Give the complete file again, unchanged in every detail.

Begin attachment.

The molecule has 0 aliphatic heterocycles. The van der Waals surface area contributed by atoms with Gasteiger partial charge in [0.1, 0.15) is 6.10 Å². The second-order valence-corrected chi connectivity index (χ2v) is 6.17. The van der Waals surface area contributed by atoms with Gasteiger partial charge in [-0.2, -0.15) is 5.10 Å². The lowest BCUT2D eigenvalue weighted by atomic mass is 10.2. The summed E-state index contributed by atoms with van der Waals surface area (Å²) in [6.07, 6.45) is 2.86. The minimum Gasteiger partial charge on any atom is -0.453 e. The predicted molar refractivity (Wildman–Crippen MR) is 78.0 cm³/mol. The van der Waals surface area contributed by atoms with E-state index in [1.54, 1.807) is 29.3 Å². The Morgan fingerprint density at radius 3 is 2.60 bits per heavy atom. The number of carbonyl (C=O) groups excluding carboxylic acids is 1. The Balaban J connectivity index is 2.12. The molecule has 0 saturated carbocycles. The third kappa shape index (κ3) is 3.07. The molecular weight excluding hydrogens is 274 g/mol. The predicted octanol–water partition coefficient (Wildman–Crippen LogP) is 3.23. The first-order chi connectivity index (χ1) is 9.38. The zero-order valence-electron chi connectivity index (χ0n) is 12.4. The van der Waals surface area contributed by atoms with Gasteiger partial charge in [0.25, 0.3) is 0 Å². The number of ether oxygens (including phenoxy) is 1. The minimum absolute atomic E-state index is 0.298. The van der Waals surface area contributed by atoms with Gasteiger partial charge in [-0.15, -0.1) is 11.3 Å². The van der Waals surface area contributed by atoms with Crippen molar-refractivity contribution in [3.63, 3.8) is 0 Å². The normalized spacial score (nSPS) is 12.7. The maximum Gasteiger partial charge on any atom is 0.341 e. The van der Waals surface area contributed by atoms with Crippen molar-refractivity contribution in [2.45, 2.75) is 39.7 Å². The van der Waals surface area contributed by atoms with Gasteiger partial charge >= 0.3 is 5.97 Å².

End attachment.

The molecule has 0 aliphatic heterocycles. The van der Waals surface area contributed by atoms with Gasteiger partial charge in [0.1, 0.15) is 6.10 Å². The second-order valence-corrected chi connectivity index (χ2v) is 6.17. The van der Waals surface area contributed by atoms with Gasteiger partial charge in [-0.2, -0.15) is 5.10 Å². The lowest BCUT2D eigenvalue weighted by atomic mass is 10.2. The summed E-state index contributed by atoms with van der Waals surface area (Å²) in [6.07, 6.45) is 2.86. The minimum Gasteiger partial charge on any atom is -0.453 e. The predicted molar refractivity (Wildman–Crippen MR) is 78.0 cm³/mol. The van der Waals surface area contributed by atoms with E-state index in [1.54, 1.807) is 29.3 Å². The Morgan fingerprint density at radius 3 is 2.60 bits per heavy atom. The number of carbonyl (C=O) groups excluding carboxylic acids is 1. The Balaban J connectivity index is 2.12. The molecule has 0 saturated carbocycles. The third kappa shape index (κ3) is 3.07. The molecular weight excluding hydrogens is 274 g/mol. The predicted octanol–water partition coefficient (Wildman–Crippen LogP) is 3.23. The first-order chi connectivity index (χ1) is 9.38. The zero-order valence-electron chi connectivity index (χ0n) is 12.4. The van der Waals surface area contributed by atoms with Gasteiger partial charge in [0.25, 0.3) is 0 Å². The number of ether oxygens (including phenoxy) is 1. The minimum absolute atomic E-state index is 0.298. The van der Waals surface area contributed by atoms with Gasteiger partial charge in [-0.15, -0.1) is 11.3 Å². The van der Waals surface area contributed by atoms with Crippen molar-refractivity contribution in [3.63, 3.8) is 0 Å². The normalized spacial score (nSPS) is 12.7. The maximum Gasteiger partial charge on any atom is 0.341 e. The van der Waals surface area contributed by atoms with Crippen molar-refractivity contribution in [2.45, 2.75) is 39.7 Å². The van der Waals surface area contributed by atoms with Gasteiger partial charge >= 0.3 is 5.97 Å².